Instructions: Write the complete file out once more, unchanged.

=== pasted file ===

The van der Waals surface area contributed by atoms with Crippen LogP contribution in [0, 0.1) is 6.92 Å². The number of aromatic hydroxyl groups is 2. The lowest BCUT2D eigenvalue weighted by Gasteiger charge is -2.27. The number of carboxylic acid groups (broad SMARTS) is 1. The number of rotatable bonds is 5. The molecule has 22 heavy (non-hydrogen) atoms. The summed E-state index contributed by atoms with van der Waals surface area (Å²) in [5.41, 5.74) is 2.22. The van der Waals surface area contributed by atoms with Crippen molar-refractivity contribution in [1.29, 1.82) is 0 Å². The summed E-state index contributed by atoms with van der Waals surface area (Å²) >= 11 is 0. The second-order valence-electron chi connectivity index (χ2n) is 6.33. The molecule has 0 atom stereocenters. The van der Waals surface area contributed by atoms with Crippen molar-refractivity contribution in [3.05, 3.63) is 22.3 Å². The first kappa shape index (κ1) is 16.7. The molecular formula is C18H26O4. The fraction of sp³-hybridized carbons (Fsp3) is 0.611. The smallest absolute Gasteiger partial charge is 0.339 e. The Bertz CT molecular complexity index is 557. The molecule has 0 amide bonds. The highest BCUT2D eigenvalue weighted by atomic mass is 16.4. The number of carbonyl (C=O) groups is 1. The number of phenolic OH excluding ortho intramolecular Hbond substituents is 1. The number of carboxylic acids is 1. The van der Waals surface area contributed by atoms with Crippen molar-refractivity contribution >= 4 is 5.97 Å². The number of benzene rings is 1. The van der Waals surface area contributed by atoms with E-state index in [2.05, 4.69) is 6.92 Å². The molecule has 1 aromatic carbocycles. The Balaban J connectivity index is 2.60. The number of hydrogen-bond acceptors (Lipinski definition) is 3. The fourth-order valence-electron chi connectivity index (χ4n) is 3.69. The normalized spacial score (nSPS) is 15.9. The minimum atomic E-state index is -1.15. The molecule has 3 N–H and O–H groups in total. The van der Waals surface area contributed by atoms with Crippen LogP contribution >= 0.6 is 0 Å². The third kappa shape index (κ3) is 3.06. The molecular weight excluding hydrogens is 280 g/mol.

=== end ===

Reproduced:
The van der Waals surface area contributed by atoms with Crippen LogP contribution in [0, 0.1) is 6.92 Å². The number of aromatic hydroxyl groups is 2. The lowest BCUT2D eigenvalue weighted by Gasteiger charge is -2.27. The number of carboxylic acid groups (broad SMARTS) is 1. The number of rotatable bonds is 5. The molecule has 22 heavy (non-hydrogen) atoms. The summed E-state index contributed by atoms with van der Waals surface area (Å²) in [5.41, 5.74) is 2.22. The van der Waals surface area contributed by atoms with Crippen molar-refractivity contribution in [1.29, 1.82) is 0 Å². The summed E-state index contributed by atoms with van der Waals surface area (Å²) >= 11 is 0. The second-order valence-electron chi connectivity index (χ2n) is 6.33. The molecule has 0 atom stereocenters. The van der Waals surface area contributed by atoms with Crippen molar-refractivity contribution in [3.05, 3.63) is 22.3 Å². The first kappa shape index (κ1) is 16.7. The molecular formula is C18H26O4. The fraction of sp³-hybridized carbons (Fsp3) is 0.611. The smallest absolute Gasteiger partial charge is 0.339 e. The Bertz CT molecular complexity index is 557. The molecule has 0 amide bonds. The highest BCUT2D eigenvalue weighted by atomic mass is 16.4. The number of carbonyl (C=O) groups is 1. The number of phenolic OH excluding ortho intramolecular Hbond substituents is 1. The number of carboxylic acids is 1. The van der Waals surface area contributed by atoms with Crippen molar-refractivity contribution >= 4 is 5.97 Å². The number of benzene rings is 1. The van der Waals surface area contributed by atoms with E-state index in [2.05, 4.69) is 6.92 Å². The molecule has 1 aromatic carbocycles. The Balaban J connectivity index is 2.60. The number of hydrogen-bond acceptors (Lipinski definition) is 3. The fourth-order valence-electron chi connectivity index (χ4n) is 3.69. The normalized spacial score (nSPS) is 15.9. The minimum atomic E-state index is -1.15. The molecule has 3 N–H and O–H groups in total. The van der Waals surface area contributed by atoms with Crippen LogP contribution >= 0.6 is 0 Å². The third kappa shape index (κ3) is 3.06. The molecular weight excluding hydrogens is 280 g/mol.